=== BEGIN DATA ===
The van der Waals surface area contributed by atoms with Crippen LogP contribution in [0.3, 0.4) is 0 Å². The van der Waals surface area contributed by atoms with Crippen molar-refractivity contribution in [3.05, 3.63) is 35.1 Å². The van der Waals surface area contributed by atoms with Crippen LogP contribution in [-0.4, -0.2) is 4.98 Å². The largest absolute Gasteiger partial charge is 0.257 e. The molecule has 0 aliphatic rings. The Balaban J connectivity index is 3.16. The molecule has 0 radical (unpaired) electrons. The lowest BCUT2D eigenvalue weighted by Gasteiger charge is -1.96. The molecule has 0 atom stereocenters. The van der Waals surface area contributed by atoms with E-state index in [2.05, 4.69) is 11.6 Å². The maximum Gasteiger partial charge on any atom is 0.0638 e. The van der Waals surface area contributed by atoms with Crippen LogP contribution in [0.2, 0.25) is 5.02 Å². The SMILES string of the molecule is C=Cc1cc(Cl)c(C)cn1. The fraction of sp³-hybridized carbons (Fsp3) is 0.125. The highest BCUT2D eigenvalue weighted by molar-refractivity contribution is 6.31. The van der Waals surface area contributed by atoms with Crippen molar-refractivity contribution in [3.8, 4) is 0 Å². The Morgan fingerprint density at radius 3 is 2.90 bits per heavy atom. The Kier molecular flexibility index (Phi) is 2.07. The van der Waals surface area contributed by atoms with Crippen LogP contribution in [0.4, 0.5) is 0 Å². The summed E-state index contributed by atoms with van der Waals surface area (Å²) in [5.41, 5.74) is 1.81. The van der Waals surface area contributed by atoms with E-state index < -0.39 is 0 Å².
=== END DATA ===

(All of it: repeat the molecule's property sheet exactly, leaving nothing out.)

The van der Waals surface area contributed by atoms with Crippen LogP contribution in [0.3, 0.4) is 0 Å². The van der Waals surface area contributed by atoms with Crippen molar-refractivity contribution in [3.05, 3.63) is 35.1 Å². The van der Waals surface area contributed by atoms with Crippen LogP contribution in [-0.4, -0.2) is 4.98 Å². The largest absolute Gasteiger partial charge is 0.257 e. The molecule has 0 aliphatic rings. The Balaban J connectivity index is 3.16. The molecule has 0 radical (unpaired) electrons. The lowest BCUT2D eigenvalue weighted by Gasteiger charge is -1.96. The molecule has 0 atom stereocenters. The van der Waals surface area contributed by atoms with E-state index in [2.05, 4.69) is 11.6 Å². The maximum Gasteiger partial charge on any atom is 0.0638 e. The van der Waals surface area contributed by atoms with Crippen LogP contribution in [0.2, 0.25) is 5.02 Å². The SMILES string of the molecule is C=Cc1cc(Cl)c(C)cn1. The fraction of sp³-hybridized carbons (Fsp3) is 0.125. The highest BCUT2D eigenvalue weighted by molar-refractivity contribution is 6.31. The van der Waals surface area contributed by atoms with Crippen molar-refractivity contribution in [3.8, 4) is 0 Å². The Morgan fingerprint density at radius 3 is 2.90 bits per heavy atom. The Kier molecular flexibility index (Phi) is 2.07. The van der Waals surface area contributed by atoms with Crippen LogP contribution in [0.4, 0.5) is 0 Å². The summed E-state index contributed by atoms with van der Waals surface area (Å²) in [5.41, 5.74) is 1.81. The van der Waals surface area contributed by atoms with E-state index < -0.39 is 0 Å².